Intimidation reduces the power of a government to fight the terrorist groups. According to Crosston (2016), since the group will force the population into not sharing any information with the authorities, the government will find it extremely difficult to gather any intelligence. When there is a failure to accumulate such required information by the security agencies, the terrorist groups will still go on unstopped in carrying out the activities in silence or even by launching sporadic attacks.

Intimidation carried out on the part of the government could cause fear of a fight back on the heads of the various agencies that are involved in fighting terrorism. They will therefore not be enthusiastic about trying to root out terror for fear of their lives (Whittaker, 2012). Such intimidation targeting individuals always paralyzes government efforts to seek to curb terrorism. The terrorists will, therefore, go on in carrying out their activities without fear of being victimized or taken responsible (Webel, 2016). The government shall have, therefore, failed in tackling the menace of terrorism or offering prevention.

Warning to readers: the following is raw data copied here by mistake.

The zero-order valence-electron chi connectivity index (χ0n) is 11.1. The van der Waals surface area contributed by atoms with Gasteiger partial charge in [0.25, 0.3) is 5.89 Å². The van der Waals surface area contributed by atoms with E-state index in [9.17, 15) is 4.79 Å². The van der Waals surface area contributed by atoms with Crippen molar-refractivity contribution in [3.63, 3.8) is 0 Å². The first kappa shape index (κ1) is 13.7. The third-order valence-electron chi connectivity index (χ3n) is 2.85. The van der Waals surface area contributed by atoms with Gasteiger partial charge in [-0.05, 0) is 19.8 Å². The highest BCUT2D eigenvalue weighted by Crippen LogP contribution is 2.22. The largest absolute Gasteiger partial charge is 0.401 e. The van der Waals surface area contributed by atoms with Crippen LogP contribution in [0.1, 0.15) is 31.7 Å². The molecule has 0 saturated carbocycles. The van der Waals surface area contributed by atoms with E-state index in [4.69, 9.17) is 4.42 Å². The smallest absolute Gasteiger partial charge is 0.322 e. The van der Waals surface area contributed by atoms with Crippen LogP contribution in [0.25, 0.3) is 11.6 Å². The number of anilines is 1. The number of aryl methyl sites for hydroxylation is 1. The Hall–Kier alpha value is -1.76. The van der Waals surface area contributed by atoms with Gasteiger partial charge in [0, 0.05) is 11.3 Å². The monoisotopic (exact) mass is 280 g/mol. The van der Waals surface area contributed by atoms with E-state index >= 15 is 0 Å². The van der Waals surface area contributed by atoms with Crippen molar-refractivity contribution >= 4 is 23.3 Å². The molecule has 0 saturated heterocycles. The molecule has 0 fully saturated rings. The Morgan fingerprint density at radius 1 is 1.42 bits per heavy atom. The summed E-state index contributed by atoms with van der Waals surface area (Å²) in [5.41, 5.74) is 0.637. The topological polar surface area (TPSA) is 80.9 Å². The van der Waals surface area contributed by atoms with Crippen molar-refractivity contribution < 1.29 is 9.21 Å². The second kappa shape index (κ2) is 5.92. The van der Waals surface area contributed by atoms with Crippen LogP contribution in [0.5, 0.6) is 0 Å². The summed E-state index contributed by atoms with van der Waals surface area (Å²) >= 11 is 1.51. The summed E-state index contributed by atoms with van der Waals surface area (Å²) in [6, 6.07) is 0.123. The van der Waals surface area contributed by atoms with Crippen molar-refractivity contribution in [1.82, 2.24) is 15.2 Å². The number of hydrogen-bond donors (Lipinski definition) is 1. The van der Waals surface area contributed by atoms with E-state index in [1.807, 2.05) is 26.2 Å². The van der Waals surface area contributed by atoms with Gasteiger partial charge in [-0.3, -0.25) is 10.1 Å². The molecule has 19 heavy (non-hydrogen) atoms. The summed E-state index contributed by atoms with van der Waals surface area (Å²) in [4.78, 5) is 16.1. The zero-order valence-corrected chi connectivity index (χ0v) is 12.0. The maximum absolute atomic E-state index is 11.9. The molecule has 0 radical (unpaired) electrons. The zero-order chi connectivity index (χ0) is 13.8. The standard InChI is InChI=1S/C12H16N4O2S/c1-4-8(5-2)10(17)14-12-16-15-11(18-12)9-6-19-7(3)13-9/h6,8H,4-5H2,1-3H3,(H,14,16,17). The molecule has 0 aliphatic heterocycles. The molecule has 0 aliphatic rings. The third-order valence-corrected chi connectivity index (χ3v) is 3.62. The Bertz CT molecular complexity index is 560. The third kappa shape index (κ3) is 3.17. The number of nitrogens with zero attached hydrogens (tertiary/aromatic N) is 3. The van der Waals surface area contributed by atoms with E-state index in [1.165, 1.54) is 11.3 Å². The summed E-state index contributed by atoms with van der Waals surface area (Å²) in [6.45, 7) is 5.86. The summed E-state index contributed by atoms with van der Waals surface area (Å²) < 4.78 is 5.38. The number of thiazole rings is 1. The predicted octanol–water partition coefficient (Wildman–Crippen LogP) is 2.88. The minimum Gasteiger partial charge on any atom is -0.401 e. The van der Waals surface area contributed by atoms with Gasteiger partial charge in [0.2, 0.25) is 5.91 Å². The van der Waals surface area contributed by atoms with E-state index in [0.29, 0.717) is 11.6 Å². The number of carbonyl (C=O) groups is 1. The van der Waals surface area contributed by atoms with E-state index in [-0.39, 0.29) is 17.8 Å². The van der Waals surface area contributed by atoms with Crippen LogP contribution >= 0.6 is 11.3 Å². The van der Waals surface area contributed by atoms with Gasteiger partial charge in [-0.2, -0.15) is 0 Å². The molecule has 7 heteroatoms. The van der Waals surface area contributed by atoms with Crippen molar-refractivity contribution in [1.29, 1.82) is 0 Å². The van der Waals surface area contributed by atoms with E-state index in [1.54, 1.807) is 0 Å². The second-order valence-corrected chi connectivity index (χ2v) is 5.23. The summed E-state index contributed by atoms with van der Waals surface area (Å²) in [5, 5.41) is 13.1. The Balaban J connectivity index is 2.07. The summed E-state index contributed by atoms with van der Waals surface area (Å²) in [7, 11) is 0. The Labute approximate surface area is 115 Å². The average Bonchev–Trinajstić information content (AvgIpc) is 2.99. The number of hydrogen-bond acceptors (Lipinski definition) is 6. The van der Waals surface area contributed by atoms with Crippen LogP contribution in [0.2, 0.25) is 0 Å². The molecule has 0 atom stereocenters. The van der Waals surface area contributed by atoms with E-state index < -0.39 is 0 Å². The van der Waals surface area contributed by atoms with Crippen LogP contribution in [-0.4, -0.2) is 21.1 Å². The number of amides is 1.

A widespread effect of intimidation could be by terrorists both on the government and the citizens could lead to a government takeover by the terrorists. When a government fails to handle the effects of intimidation, they will have very minimal chances of fighting against the terrorist groups (Crosston, 2016). The group will then continue launching attacks on the regime and putting the citizens against their government using, among other means, propaganda (saherumwen & Mutunrayo, 2013). With time, the government will be too weak to fight against the growing terror group and hence give way to a regime change.

A stable government's social institutions and law enforcement such as the court system is a significant deterrent to intimidation